What Does It Take To Keep Chinchillas In Singapore?
Prey animals such as chinchillas (“chins” for short), rabbits, guinea pigs and gerbils are social creatures and thrive in pairs. The best pairing/grouping would be same-sex chins.
In the wild, chins live in groups or herds of up to 100. Moving in big groups offers many advantages such as protection from predators, and the opportunity to mimic natural behaviour such as grooming and play-fighting, which plays an important part of their well-being.
Keeping a single chinchilla may cause them to be lonely, stressed, or unhappy, and that may lead to certain illnesses. Signs of an unhappy chinchilla include repeated behaviour and cage biting (also signs of an unhappy hamster).
Chins are not common household pets probably because of the hefty price tag that comes along with them. If the price tag doesn’t scare you and you are still keen on keeping chinchillas (yes, plural), then read on!
Lifespan: 9 to 17 years
Price range: Local breeds cost between $600 to $1000, while pedigree breeds go from $2000 to $4000 and above
Daily maintenance: Mid- to high-level (Note: chinchillas cannot be potty trained and poo everywhere). Deep-clean once a week, and spot-clean every other day.
Cuddliness: Low- to mid-level
Allergies: Conduct a simple allergy test with yourself and your family members by going down to a shelter or a pet shop to interact with the chinchillas. This first meet-and-greet should help you decide if chinchillas are suitable household pets for you and your family or not.
A tall cage instead of a wide cage would be better for chinchillas as they like to jump, climb, and explore, and move up and down when they do so. They also love hiding in high places.
More importantly, line the cage floor surfaces with fleece mats or bath mats to prevent injury on your chins’ feet.
To reiterate, chinchillas cannot be potty trained and will poo everywhere. Fleece liners and floor mats are much easier to clean and are more cost effective as compared to safe unscented paper-based bedding (though they are the next best option).
Bigger is always better! This applies to so many things like cage size or tank size. So, the bigger the wheel, the better it is for chins. Wheels like this one should be a minimum of 35cm to 40cm in diameter.
The cheapest and funnest toy: cardboard. Untreated cardboard makes safe chewies for your chins e.g. toilet rolls, clean cardboard delivery boxes and tissue boxes.
Hidey houses like this stainless steel one or these wooden ones are important for prey animals so that they have a place to feel safe and rest in. Although your home might be a safe one, chinchillas’ prey instincts stay within them and they will still feel vulnerable no matter what environment they’re placed in. Hence, the importance of hideouts.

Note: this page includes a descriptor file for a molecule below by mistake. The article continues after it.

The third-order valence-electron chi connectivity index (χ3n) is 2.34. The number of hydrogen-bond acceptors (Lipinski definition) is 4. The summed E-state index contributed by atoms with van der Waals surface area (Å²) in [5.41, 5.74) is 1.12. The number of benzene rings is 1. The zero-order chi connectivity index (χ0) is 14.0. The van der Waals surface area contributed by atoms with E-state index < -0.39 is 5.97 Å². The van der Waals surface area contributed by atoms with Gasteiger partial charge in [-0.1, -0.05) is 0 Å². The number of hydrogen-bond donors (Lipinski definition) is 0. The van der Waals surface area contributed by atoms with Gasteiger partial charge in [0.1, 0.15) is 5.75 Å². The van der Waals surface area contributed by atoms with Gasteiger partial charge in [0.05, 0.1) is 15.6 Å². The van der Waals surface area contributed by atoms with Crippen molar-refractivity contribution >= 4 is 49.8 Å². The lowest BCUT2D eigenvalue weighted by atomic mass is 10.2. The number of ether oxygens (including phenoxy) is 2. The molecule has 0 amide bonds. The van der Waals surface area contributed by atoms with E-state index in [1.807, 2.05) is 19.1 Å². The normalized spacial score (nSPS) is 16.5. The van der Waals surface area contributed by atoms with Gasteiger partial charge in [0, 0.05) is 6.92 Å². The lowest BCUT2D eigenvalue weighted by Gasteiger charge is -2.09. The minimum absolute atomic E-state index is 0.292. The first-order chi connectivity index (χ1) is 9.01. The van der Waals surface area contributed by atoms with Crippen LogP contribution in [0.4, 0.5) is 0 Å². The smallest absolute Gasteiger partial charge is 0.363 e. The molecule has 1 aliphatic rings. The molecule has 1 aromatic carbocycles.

Playtime outside of their cages is just as important for enrichment, though they should always have access to their cage. Daily playtime of 2 to 4 hours, with close supervision will help with the overall well-being of your chinchillas.
4. Dust bath
Small animals like rabbits, hamsters, gerbils, and chinchillas do not require water baths. In fact, giving them water baths will have serious consequences. Leave a container (slightly larger than the size of your chinchillas) of safe chinchilla sand (like this one) for your chins to roll around in at their own time.
5. Cleaning products
Mix a concoction of vinegar and water and use this to wipe down all surfaces. This formulation also helps get rid of stains. Then, use f10 solution to disinfect the entire cage as well. Do not use strong cleaners such as Clorox, Febreze or Dettol etc.
Chinchillas should only be fed a very staple diet of hay, water and plain brown pellets for a boost of protein. Just take note: nothing colourful in the pellets, please!
Safe occasional treats include rolled oats but anything else - I would not recommend. Humans may appreciate variety, but when it comes to chinchillas, safe is always better. So, stick with the proven safe foods for chins.
Chinchillas are chewers and they chew everything. Safe chew toys and chew sticks are great to help them shave down their ever-growing teeth. Remember to give them only safe chewables and refrain from plastics or anything that breaks off easily.
A FINAL WORD
I cannot emphasise how important it is to do a financial evaluation of whether you can take living creatures under your care and support them, and have the full support of your family.
We want to avoid a situation that leads to constant arguments and complaints, which will be stressful for yourself and your animals. Worst of all, we don’t want a situation where you have to give them up.